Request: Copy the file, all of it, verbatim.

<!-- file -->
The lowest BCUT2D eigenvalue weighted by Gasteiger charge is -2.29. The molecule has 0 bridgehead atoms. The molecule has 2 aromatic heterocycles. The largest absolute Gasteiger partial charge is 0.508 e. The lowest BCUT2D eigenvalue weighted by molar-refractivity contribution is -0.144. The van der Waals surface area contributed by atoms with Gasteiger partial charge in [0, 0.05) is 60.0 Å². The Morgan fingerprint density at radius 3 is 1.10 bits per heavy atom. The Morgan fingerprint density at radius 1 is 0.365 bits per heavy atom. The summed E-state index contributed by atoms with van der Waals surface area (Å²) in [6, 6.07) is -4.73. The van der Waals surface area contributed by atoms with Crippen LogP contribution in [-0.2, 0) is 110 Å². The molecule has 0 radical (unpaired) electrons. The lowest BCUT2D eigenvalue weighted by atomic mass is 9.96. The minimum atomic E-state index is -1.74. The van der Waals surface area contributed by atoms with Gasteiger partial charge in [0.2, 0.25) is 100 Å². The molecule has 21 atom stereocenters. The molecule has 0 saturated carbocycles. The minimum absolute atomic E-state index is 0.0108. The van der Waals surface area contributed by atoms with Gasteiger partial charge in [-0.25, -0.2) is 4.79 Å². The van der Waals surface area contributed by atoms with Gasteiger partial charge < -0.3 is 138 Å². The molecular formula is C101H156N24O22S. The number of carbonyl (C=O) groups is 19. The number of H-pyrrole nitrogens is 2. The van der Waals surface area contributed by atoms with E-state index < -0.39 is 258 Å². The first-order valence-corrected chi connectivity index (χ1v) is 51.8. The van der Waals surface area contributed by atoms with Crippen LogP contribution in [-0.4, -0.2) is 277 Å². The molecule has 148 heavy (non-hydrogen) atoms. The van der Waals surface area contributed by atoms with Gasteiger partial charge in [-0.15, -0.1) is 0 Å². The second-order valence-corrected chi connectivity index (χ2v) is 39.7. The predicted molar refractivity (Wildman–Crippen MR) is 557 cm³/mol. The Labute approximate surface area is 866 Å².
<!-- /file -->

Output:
The lowest BCUT2D eigenvalue weighted by Gasteiger charge is -2.29. The molecule has 0 bridgehead atoms. The molecule has 2 aromatic heterocycles. The largest absolute Gasteiger partial charge is 0.508 e. The lowest BCUT2D eigenvalue weighted by molar-refractivity contribution is -0.144. The van der Waals surface area contributed by atoms with Gasteiger partial charge in [0, 0.05) is 60.0 Å². The Morgan fingerprint density at radius 3 is 1.10 bits per heavy atom. The Morgan fingerprint density at radius 1 is 0.365 bits per heavy atom. The summed E-state index contributed by atoms with van der Waals surface area (Å²) in [6, 6.07) is -4.73. The van der Waals surface area contributed by atoms with Crippen LogP contribution in [-0.2, 0) is 110 Å². The molecule has 0 radical (unpaired) electrons. The lowest BCUT2D eigenvalue weighted by atomic mass is 9.96. The minimum atomic E-state index is -1.74. The van der Waals surface area contributed by atoms with Gasteiger partial charge in [0.2, 0.25) is 100 Å². The molecule has 21 atom stereocenters. The molecule has 0 saturated carbocycles. The minimum absolute atomic E-state index is 0.0108. The van der Waals surface area contributed by atoms with Gasteiger partial charge in [-0.25, -0.2) is 4.79 Å². The van der Waals surface area contributed by atoms with Gasteiger partial charge < -0.3 is 138 Å². The molecular formula is C101H156N24O22S. The number of carbonyl (C=O) groups is 19. The number of H-pyrrole nitrogens is 2. The van der Waals surface area contributed by atoms with E-state index < -0.39 is 258 Å². The first-order valence-corrected chi connectivity index (χ1v) is 51.8. The van der Waals surface area contributed by atoms with Crippen LogP contribution in [-0.4, -0.2) is 277 Å². The molecule has 148 heavy (non-hydrogen) atoms. The van der Waals surface area contributed by atoms with Gasteiger partial charge in [-0.15, -0.1) is 0 Å². The second-order valence-corrected chi connectivity index (χ2v) is 39.7. The predicted molar refractivity (Wildman–Crippen MR) is 557 cm³/mol. The Labute approximate surface area is 866 Å².